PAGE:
When we belong, we feel seen and valued as our authentic selves. Thinking existentially, consider the idea that every person belongs just by virtue of being born, and that together, we form an ever-evolving whole. If we all belong in our humanness, not because of what we do or how we look, we can ascribe to radical acceptance. Radical acceptance is fundamentally simple, suggesting that there is no need to exclude, because we all belong as valued members of a collective whole. Maybe this sounds good in theory, but how does it play out in practice? A colleague values inclusivity in her middle school, truly seeing each student as an integral member of the class and school communities. She says things like, “Welcome back! We are whole when you are here” when students return from being absent. She teaches body language that fosters radical acceptance, such as turning your shoulders to welcome people who approach the lunch table. A colleague in higher ed approaches teaching and learning from the standpoint of radical acceptance by reminding herself that every student is an inherently good person who belongs. This lens shapes her interactions and influences how she connects with students and colleagues. Perhaps you can apply this concept to your context and relationships. How would you complete the following statements? Radical acceptance is____ and I can enact it by _____.
In our research, one of our guests reminded us that simple actions are often the most difficult. Taking that first step towards a goal or habit often feels impossible, until you try. Holding that in mind, we also recognize that our systems demand accountability and assessment. We measure student outcomes through standardized tests, surveys on belonging and social emotional learning, absences, teacher success measures, leadership performance goals and school- and district-level rankings. Another research participant pointed out that we measure what we care about. What does this mean in an environment that requires accountability and state tests? It means, yes, of course we care about student achievement, teacher success and growth, and leadership performance. We also know from our research and experiences as educators that we care about belonging, relationships, community, and inclusion.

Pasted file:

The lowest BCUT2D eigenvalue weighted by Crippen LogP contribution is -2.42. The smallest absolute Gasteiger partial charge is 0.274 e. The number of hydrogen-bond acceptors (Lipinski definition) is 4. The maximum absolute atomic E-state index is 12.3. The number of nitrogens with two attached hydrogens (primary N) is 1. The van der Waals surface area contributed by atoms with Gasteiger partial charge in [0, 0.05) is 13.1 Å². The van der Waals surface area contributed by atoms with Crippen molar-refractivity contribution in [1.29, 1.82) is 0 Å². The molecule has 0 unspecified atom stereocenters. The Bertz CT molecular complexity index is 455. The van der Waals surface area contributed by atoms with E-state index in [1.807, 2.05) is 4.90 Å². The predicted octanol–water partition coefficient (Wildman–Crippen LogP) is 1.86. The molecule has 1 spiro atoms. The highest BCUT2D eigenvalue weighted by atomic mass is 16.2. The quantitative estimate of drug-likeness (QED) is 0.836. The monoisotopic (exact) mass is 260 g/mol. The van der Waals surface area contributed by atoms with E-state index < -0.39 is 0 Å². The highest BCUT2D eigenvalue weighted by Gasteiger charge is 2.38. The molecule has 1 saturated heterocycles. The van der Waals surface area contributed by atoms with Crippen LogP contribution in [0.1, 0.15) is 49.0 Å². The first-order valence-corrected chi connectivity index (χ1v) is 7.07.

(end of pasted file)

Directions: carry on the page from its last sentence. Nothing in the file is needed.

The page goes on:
It is important that as we move through our busy days that we hold onto belonging as a priority. Consider asking yourself, “What is important to me? What are my priorities?” Then, “What is getting in the way of honoring these priorities?” Take a few minutes each morning to check in with yourself and name one or two priorities for the day. In the middle of the day, check in and see how you are doing with honoring those priorities. If you are not aligned, course correct, and check-in again. This is a journey, not an end point, and belonging is dynamic, complex, and multilayered. We are a work in progress and the only way we can take those hard, simple steps is to engage in critical self-reflection a little every day.
Belonging is complicated
Researchers offer different definitions, perspectives, and identify a multitude of contributing factors. What we know to be true from our experiences and empirical research is that simple acts matter the most. In this article, we have offered a simple practice of asking another question to yourself and others as a way to engage in self-reflection and contribute to belonging. Practicing presence, intentionality, and curiosity offer opportunities to build new habits towards cultivating belonging in yourself, with others, and throughout the learning spaces in which you find yourself. Give it a try, practice – what is the worst thing that could happen? You make a mistake, you learn, and you try again.